GEORGETOWN — Under different circumstances, Scott County Judge-Executive George Lusby would be a shoo-in for re-election.
He's an incumbent. He has had no major scandals. As chief executive officer of the county, he administers a $34 million budget with no debt.
"We have put in over 200 miles of water lines; zero debt," Lusby said. "We have replaced over 50 bridges; zero debt. We bought the (Scott County) museum building and paid for it; no debt. We have bought 250 acres of park land, built softball fields; zero debt."
But as Scott County has grown more conservative, Lusby, a Democrat, is perceived by some as ripe for defeat. Republican registration in Scott has increased from 12 percent in 1990 — the year Lusby first was elected judge-executive — to 41 percent now.
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Four years ago, Republican unknown Micah Ingram took 42 percent of the vote in a race against Lusby.
In a year when Republicans want to send a message to President Barack Obama — and many of them might cast straight-ticket votes to underline their message — that could make Lusby vulnerable.
But Mike Bradley, a Stamping Ground grocer and Lusby's Republican challenger, said the real issue is that residents are tired of career politicians.
"You ask anybody whether they want someone who's been in business the last 18 years ... whether they prefer that experience to somebody who has been in government for 24 years, and most of the time the answer is 'business,'" Bradley said. "Because they know in business, you're watching every penny, and in government it's not their money. They don't care about the pennies."
Bradley was a member of a citizens committee that gathered enough signatures to put a recall petition on the ballot. The petition would have allowed Scott County voters to decide whether they wanted a tax increase to pay for a second high school.
But days after the petition was certified by the county clerk in January, the Scott County Board of Education backed off the tax increase. The school board still intends to build the second high school, but in phases.
"I don't see myself as riding any kind of anti-tax wave," Bradley said. "I do see myself as a candidate who believes strongly in fiscal responsibility, efficiency and accountability, which we are sorely lacking in Scott County right now."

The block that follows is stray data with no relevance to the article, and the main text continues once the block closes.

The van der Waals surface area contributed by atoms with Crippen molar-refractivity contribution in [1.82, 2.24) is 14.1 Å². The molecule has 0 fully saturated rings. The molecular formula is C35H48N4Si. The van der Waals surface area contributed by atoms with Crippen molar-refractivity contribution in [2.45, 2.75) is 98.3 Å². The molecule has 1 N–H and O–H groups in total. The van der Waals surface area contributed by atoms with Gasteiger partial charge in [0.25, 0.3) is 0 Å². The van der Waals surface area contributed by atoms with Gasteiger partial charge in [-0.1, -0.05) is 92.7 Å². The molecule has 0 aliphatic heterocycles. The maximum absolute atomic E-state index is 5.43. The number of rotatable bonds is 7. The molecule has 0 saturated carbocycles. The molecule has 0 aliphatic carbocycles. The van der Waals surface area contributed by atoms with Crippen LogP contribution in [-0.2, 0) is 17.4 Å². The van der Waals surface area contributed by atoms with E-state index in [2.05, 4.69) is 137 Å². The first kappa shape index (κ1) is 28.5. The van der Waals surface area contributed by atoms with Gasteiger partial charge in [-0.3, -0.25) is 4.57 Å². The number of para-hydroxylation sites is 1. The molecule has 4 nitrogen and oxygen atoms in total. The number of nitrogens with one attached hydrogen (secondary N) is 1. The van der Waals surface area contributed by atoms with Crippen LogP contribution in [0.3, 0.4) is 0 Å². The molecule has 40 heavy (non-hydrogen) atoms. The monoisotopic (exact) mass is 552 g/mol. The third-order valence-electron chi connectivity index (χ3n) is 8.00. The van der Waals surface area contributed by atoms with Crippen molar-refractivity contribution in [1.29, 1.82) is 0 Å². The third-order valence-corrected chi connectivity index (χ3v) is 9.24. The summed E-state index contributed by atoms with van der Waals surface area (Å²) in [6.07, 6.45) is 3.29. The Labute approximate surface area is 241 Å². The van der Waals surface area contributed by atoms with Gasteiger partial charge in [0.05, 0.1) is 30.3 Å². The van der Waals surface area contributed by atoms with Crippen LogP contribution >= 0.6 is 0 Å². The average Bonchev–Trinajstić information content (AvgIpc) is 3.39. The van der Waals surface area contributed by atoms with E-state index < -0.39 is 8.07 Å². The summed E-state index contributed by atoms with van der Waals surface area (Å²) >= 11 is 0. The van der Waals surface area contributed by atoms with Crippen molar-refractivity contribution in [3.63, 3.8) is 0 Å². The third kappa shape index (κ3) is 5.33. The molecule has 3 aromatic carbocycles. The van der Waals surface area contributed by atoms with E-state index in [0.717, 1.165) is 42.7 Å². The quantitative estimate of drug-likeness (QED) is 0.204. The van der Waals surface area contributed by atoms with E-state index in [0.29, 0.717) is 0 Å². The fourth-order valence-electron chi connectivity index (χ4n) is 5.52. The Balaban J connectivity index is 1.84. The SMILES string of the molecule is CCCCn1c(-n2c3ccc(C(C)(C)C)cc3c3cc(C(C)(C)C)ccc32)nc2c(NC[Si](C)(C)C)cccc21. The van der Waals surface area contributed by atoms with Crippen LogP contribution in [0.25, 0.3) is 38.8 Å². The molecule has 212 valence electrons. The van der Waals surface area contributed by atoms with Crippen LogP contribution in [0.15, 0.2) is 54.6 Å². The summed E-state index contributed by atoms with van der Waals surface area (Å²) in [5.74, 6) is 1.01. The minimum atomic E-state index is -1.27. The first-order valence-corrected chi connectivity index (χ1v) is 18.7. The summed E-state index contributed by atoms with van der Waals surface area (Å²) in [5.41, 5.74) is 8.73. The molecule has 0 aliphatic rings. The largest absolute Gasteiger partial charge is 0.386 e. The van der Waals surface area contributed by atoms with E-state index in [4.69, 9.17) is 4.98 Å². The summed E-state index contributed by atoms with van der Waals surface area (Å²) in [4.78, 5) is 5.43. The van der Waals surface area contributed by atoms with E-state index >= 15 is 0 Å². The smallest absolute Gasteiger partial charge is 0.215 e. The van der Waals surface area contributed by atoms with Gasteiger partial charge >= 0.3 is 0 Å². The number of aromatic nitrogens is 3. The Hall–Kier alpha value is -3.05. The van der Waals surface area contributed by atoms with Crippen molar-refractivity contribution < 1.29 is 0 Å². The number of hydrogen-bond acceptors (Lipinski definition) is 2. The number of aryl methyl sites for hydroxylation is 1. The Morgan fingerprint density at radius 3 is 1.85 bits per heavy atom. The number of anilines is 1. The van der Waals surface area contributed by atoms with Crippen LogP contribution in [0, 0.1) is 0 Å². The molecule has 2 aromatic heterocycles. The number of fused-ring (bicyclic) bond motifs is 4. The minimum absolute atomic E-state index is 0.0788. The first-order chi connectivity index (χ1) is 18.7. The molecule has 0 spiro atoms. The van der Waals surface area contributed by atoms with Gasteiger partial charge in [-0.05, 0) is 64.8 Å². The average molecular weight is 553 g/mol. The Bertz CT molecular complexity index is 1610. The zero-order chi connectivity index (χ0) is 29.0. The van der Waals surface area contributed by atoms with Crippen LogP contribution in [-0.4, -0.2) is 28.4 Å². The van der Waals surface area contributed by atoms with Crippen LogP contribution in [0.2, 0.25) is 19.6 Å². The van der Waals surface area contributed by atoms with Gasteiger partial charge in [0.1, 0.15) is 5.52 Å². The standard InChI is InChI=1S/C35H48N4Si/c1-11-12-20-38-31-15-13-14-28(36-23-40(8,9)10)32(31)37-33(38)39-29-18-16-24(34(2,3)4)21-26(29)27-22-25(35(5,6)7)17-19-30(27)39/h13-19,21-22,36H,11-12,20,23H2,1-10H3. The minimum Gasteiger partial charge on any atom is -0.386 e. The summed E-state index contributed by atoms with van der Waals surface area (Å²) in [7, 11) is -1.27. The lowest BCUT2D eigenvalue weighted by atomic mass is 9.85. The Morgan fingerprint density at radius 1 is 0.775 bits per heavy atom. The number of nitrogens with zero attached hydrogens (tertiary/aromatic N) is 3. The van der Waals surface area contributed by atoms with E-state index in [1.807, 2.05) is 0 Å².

The county has a $23.4 million general fund budget plus $10 million in road, jail and other separate funds, for a total budget of $34 million. Thanks to $30 million in reserves, the county has no debt because it has been able to pay for projects without borrowing. County government has 245 full-time and about 50 part-time employees.
Overseeing it all is Lusby, 78, an institution in Scott County politics. He won his first election to Georgetown City Council 51 years ago.
Asked whether age was an issue in the race, Lusby, paraphrasing Ronald Reagan's 1984 quip about Walter Mondale, says of Bradley: "I don't think he's too young and inexperienced."
Lusby argues that Scott County will need a steady, experienced hand to guide it with so many new faces coming onto fiscal court. Five of the seven magistrates won't return when the January swearing-in ceremony rolls around. (Tom Prather is running for Georgetown mayor, Charles Tackett is running for state representative and John T. Hoffman is running for Scott County jailer. Stewart Hughes and William K. "Bill" Parker were eliminated in the May Republican primary for judge-executive.)
Bradley said the magistrate candidates were more experienced than Lusby gives them credit for.
"From what I can tell, you've got a pretty good group of people running," Bradley said.
One issue in particular offers a clear distinction between the candidates. Bradley supports a merger of the Georgetown fire department and Georgetown-Scott County EMS (operated by fiscal court) into one agency. Bradley contends the merger would promote efficiency.
"There is redundancy. Since we're all doing the same tasks, why do we need that redundancy?" he asked. "We can merge into one agency and solve a lot of that problem."
Lusby sees no need for a merger.
"To tear up something so good would be a disaster," he told an audience at a Sept. 20 candidate forum at Zion Baptist Church. "Response times are excellent. ... When you have the best, why would you want to change?"